Discussion in 'Civ4 - Strategy & Tips' started by madscientist, May 19, 2010.
He didn't personally insult you. Not even once.
I fail to see how slave revolts balance the leader traits (or any other event/quests for that matter). And I definitely can't see how disabling events would destroy "base balance of traits" since traits were around earlier than events.
It is almost impossible to compare two games, due to the myriad random factors (AI tech choices, religion spread), some of which can have a big impact on the diplomatic situation. Why would we add some more randomness ?
Worse, enabling quests actually favors some traits : Creative leaders have an easier time completing the Ancient Literature and National Sports League quests, for example. Why would we bias our choice towards one trait or the other ?
As for me, I play with both huts and events on for flavor, but I'm pretty sure they would only hinder an unbiased, fair comparison of traits.
you just made the point for me, giving an example how random even can effect easier/harder some trait.
My example was how random even make slavery a bit less attractive.
I said that the traits were created and playtested before the inclusion of events and that they add unwanted randomness in game meant for analysis.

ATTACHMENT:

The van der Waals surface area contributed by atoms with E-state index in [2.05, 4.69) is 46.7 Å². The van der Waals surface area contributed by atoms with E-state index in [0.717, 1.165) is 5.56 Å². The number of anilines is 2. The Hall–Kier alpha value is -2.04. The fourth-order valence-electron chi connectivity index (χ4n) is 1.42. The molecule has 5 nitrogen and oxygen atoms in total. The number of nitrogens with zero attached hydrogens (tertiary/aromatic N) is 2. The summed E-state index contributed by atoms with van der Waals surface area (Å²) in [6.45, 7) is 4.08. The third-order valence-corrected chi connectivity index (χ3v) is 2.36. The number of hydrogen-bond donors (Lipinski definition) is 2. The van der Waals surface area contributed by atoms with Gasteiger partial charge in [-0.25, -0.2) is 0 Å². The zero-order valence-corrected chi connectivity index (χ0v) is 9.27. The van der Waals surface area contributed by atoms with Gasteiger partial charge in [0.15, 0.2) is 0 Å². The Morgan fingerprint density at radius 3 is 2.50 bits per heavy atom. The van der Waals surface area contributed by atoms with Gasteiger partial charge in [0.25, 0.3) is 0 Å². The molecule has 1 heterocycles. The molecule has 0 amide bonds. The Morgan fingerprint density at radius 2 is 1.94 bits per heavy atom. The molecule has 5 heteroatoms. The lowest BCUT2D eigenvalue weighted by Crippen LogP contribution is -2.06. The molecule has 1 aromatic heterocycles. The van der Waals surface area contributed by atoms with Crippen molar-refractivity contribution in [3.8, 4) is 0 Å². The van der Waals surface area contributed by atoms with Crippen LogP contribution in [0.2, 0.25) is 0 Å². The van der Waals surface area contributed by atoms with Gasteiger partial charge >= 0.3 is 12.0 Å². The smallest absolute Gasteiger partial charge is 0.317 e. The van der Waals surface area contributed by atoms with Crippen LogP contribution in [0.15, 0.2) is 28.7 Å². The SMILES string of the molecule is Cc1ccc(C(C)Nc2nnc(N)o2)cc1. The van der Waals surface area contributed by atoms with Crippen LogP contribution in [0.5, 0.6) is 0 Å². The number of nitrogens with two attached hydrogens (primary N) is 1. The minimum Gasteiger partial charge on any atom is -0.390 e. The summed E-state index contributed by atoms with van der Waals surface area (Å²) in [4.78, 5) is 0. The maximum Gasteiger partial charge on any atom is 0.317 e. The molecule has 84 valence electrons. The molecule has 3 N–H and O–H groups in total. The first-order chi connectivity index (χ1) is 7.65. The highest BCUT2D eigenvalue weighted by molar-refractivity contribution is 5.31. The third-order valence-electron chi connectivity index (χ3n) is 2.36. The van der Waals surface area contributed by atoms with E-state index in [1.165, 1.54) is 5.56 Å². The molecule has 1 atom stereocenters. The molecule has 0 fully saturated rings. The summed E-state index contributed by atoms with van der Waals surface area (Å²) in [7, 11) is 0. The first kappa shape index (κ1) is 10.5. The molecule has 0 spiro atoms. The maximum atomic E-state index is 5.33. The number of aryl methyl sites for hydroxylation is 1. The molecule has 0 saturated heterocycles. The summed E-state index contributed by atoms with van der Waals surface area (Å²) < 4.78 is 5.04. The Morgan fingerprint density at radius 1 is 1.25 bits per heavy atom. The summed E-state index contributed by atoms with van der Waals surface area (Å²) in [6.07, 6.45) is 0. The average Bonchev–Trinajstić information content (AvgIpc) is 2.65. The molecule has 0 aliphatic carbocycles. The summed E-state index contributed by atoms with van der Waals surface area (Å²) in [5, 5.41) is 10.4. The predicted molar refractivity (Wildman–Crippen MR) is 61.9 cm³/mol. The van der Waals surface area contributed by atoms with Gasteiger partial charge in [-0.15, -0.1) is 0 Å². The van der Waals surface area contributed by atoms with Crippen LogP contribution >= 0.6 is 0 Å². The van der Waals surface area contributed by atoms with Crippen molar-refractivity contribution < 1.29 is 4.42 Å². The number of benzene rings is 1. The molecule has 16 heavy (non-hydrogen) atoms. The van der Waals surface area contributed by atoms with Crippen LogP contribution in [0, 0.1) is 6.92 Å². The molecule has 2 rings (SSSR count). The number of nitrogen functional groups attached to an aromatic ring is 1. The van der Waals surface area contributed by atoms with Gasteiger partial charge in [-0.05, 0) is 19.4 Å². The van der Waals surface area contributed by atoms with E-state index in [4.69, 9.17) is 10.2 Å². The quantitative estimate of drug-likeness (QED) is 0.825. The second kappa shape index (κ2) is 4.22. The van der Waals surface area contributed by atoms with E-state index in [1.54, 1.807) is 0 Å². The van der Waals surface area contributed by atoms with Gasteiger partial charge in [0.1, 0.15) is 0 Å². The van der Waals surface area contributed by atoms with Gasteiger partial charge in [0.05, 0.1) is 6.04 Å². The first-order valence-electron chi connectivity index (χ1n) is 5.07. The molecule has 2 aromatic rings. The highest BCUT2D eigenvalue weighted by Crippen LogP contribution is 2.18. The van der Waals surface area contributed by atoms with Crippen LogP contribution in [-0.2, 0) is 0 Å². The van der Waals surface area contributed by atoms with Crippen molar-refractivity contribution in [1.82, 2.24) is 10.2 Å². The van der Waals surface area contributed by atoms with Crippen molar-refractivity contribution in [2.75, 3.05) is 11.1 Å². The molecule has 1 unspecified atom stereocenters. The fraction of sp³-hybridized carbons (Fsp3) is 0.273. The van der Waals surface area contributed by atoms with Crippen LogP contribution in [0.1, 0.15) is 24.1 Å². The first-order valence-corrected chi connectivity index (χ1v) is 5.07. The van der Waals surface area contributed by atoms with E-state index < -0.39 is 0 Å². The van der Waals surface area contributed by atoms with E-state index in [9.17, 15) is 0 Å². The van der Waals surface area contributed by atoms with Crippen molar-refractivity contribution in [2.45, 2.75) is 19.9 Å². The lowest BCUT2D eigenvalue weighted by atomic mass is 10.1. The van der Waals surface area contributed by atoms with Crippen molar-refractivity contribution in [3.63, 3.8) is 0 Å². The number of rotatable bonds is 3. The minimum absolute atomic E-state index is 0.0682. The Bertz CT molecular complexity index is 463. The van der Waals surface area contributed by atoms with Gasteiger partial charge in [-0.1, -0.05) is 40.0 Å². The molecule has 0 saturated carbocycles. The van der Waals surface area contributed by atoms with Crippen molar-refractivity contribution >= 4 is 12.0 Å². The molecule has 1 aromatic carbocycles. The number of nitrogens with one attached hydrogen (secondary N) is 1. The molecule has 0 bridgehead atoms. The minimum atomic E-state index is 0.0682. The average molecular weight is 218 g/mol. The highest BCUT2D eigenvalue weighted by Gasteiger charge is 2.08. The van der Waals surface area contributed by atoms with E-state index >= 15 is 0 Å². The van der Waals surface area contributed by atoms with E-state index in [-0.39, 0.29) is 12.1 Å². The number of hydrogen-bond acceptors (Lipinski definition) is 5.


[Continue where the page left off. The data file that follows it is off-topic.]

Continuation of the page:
Slave revolts can hose you, whether you're Financial, Protective or whatever. So how does it balances the traits exactly ? We're trying to go for repeatable results here, and I fail to see how your arguments are directing us towards repeatable results... with random huts and events.
slave revolts make spiritual a bit better, because you can use it to switch in and out of slavery to decrease the risk of slave revolts.
Imaginative as always! But I have to confess that financial combined with, arguably, the best UU in the game will rather mask the drawbacks of aggressive/protective.
The problem nobody mentioned in this thread is that players skill and game knowledge matters so much more than traits. Especially when the traits are aggressive vs protective. If better players took Pro, and not so good players took Aggro, results would "show" that Pro is so far ahead of Aggressive... In my opinion this is more important than huts on or Financial leaders.
Anyhow this is an interesting idea, looking forward to results